The city announced Monday that it would be developing an “interim registration and booking system” for vaccine slots to bridge the few days until the provincial site is ready.

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“It will operate for a number of days up until the point of March 15, when the overarching provincial scheduling system comes online,” said Toronto fire Chief Matthew Pegg, the head of Toronto’s Immunization Task Force.

“Our clinics will be fully supported by the provincial booking system.”

Asked about variation between the approach of Toronto hospitals (some are booking 80+ and Indigenous adults, others just 80+), medical officer of health Dr. Eileen de Villa told reporters some hospitals have better relationships with providers or certain groups.

“I think it’s just a reflection of a divvying up if you will the responsibilities across the many different partners so we can get the job done as quickly as possible, as efficiently as possible and as effectively as possible,” she said.

Three of the nine planned mass vaccine clinics — the Metro Toronto Convention Centre downtown, Scarborough Town Centre and Toronto Congress Centre in Etobicoke — will open March 17, ahead of schedule, said Pegg. Residents 80 and up across the city will be able to book appointments at them through the upcoming city appointment system.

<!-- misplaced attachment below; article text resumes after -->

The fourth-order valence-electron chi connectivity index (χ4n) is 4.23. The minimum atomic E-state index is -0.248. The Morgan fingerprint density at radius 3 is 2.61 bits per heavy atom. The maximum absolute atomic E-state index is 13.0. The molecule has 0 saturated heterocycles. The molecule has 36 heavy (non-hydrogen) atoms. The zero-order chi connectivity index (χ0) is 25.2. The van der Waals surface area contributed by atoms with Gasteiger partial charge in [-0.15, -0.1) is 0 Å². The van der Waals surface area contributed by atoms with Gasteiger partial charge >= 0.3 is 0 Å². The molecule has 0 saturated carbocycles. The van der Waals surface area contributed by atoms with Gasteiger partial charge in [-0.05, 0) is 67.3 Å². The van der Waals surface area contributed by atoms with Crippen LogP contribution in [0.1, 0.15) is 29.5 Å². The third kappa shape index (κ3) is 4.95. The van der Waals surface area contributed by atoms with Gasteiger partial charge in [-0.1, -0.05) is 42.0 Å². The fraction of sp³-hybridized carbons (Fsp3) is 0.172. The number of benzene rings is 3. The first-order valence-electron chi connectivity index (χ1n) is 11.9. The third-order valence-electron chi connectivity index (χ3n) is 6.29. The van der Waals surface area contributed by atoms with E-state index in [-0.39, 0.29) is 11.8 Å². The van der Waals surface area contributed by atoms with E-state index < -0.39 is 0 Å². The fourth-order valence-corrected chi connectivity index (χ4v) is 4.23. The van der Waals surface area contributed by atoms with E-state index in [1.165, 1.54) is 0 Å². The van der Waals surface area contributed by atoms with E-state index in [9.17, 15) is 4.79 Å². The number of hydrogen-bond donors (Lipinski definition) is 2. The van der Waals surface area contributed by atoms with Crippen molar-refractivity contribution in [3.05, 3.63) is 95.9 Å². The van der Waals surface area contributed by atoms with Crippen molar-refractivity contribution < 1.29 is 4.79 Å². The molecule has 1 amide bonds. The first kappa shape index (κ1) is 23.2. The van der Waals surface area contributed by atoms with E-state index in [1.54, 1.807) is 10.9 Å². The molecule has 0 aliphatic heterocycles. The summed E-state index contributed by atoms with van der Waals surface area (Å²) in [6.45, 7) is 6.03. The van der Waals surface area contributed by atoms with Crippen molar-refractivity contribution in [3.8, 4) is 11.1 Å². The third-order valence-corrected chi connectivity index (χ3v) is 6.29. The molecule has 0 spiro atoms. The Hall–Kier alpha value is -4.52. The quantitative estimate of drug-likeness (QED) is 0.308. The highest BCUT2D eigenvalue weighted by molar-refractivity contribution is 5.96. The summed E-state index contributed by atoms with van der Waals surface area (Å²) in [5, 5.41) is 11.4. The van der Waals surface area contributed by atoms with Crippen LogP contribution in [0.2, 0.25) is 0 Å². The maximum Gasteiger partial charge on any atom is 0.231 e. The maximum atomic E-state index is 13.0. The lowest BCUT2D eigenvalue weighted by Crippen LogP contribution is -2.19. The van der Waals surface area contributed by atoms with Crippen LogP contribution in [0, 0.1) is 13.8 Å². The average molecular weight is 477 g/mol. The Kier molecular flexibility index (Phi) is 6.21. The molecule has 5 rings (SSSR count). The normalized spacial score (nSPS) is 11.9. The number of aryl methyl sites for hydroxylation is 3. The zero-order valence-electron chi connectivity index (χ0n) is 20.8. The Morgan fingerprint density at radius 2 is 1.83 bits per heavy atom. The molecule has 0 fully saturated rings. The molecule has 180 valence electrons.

But there are also questions, Martin-Risden said, about transit for the Rexdale community, as the Etobicoke site is not walkable, and requires at least one bus ride, depending on where people live.

“We have concerns with access, getting people there, transportation, getting seniors 80+ on a bus,” she said, adding they’re working with partners to try to find solutions.

They’re also worried about seniors who don’t have friends or family members to help them navigate web portals. Some don’t have computers at home or internet access, which becomes “another barrier,” she said.

“You have to click here and click there, and for many seniors if you don’t have support from a family member or a friend that’s not as easy as it sounds.”

Mobile, pop-up or door-to-door clinics would help, she said, but she hasn’t heard details yet on where those might be. The city announced Monday there will be at least 49 clinics run by hospitals and Ontario Health Teams and 46 by community health centres, as well as 249 operated by pharmacies, but didn’t reveal locations.

Martin-Risden said residents would also like to know the plan for seniors who are housebound.

“We’re going to try and put in place as many solutions to getting information out to our community around the rollout of the vaccine.”

Earlier in the pandemic, there were barriers to testing in the neighbourhood, she added. “We don’t want to the same thing to happen now that the vaccine is here.”

May Warren is a Toronto-based breaking news reporter for the Star. Follow her on Twitter: @maywarren11